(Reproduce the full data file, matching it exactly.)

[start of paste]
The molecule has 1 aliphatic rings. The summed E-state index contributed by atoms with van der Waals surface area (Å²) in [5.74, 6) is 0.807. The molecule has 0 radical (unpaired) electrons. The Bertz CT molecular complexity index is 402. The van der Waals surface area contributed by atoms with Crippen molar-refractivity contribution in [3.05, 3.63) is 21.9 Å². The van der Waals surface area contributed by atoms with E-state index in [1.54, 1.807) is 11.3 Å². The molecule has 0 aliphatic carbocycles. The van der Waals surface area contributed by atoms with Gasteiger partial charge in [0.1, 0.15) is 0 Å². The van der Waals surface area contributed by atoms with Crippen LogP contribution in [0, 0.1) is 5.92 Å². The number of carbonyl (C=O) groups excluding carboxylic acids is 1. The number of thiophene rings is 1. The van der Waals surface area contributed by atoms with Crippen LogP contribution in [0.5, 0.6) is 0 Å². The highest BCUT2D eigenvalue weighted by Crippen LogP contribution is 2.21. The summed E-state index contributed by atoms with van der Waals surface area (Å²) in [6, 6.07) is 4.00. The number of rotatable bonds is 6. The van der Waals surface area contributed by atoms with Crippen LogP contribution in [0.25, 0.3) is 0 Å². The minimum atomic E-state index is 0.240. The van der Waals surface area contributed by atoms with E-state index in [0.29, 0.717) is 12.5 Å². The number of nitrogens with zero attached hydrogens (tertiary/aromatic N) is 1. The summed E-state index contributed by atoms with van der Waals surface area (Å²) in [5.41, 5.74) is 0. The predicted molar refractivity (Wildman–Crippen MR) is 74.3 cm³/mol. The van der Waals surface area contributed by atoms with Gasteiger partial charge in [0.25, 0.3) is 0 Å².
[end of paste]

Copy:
The molecule has 1 aliphatic rings. The summed E-state index contributed by atoms with van der Waals surface area (Å²) in [5.74, 6) is 0.807. The molecule has 0 radical (unpaired) electrons. The Bertz CT molecular complexity index is 402. The van der Waals surface area contributed by atoms with Crippen molar-refractivity contribution in [3.05, 3.63) is 21.9 Å². The van der Waals surface area contributed by atoms with E-state index in [1.54, 1.807) is 11.3 Å². The molecule has 0 aliphatic carbocycles. The van der Waals surface area contributed by atoms with Gasteiger partial charge in [0.1, 0.15) is 0 Å². The van der Waals surface area contributed by atoms with Crippen LogP contribution in [0, 0.1) is 5.92 Å². The number of carbonyl (C=O) groups excluding carboxylic acids is 1. The number of thiophene rings is 1. The van der Waals surface area contributed by atoms with Crippen LogP contribution in [0.5, 0.6) is 0 Å². The highest BCUT2D eigenvalue weighted by Crippen LogP contribution is 2.21. The summed E-state index contributed by atoms with van der Waals surface area (Å²) in [6, 6.07) is 4.00. The number of rotatable bonds is 6. The van der Waals surface area contributed by atoms with Crippen LogP contribution in [0.25, 0.3) is 0 Å². The minimum atomic E-state index is 0.240. The van der Waals surface area contributed by atoms with E-state index in [0.29, 0.717) is 12.5 Å². The number of nitrogens with zero attached hydrogens (tertiary/aromatic N) is 1. The summed E-state index contributed by atoms with van der Waals surface area (Å²) in [5.41, 5.74) is 0. The predicted molar refractivity (Wildman–Crippen MR) is 74.3 cm³/mol. The van der Waals surface area contributed by atoms with Gasteiger partial charge in [0.25, 0.3) is 0 Å².